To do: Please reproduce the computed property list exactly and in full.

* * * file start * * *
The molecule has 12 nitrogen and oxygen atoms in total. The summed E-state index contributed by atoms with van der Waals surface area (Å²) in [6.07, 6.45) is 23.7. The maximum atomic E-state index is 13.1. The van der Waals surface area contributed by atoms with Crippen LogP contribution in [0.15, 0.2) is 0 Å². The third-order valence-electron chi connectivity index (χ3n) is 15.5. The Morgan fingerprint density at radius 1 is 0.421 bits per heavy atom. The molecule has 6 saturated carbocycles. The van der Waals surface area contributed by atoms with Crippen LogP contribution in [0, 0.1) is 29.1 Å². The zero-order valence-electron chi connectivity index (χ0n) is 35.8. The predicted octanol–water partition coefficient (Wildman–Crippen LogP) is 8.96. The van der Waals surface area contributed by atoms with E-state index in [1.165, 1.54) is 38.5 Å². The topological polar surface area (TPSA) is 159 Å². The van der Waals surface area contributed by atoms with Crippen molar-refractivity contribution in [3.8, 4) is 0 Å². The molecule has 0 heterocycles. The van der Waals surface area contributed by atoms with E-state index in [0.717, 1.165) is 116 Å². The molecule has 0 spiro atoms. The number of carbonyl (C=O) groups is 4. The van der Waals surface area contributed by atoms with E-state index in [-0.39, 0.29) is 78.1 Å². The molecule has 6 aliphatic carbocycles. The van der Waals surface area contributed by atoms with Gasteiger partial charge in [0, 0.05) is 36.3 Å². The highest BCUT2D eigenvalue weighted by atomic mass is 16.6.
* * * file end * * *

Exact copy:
The molecule has 12 nitrogen and oxygen atoms in total. The summed E-state index contributed by atoms with van der Waals surface area (Å²) in [6.07, 6.45) is 23.7. The maximum atomic E-state index is 13.1. The van der Waals surface area contributed by atoms with Crippen LogP contribution in [0.15, 0.2) is 0 Å². The third-order valence-electron chi connectivity index (χ3n) is 15.5. The Morgan fingerprint density at radius 1 is 0.421 bits per heavy atom. The molecule has 6 saturated carbocycles. The van der Waals surface area contributed by atoms with Crippen LogP contribution in [0, 0.1) is 29.1 Å². The zero-order valence-electron chi connectivity index (χ0n) is 35.8. The predicted octanol–water partition coefficient (Wildman–Crippen LogP) is 8.96. The van der Waals surface area contributed by atoms with E-state index in [1.165, 1.54) is 38.5 Å². The topological polar surface area (TPSA) is 159 Å². The van der Waals surface area contributed by atoms with Crippen molar-refractivity contribution in [3.8, 4) is 0 Å². The molecule has 0 heterocycles. The van der Waals surface area contributed by atoms with E-state index in [0.717, 1.165) is 116 Å². The molecule has 0 spiro atoms. The number of carbonyl (C=O) groups is 4. The van der Waals surface area contributed by atoms with E-state index in [-0.39, 0.29) is 78.1 Å². The molecule has 6 aliphatic carbocycles. The van der Waals surface area contributed by atoms with Gasteiger partial charge in [0, 0.05) is 36.3 Å². The highest BCUT2D eigenvalue weighted by atomic mass is 16.6.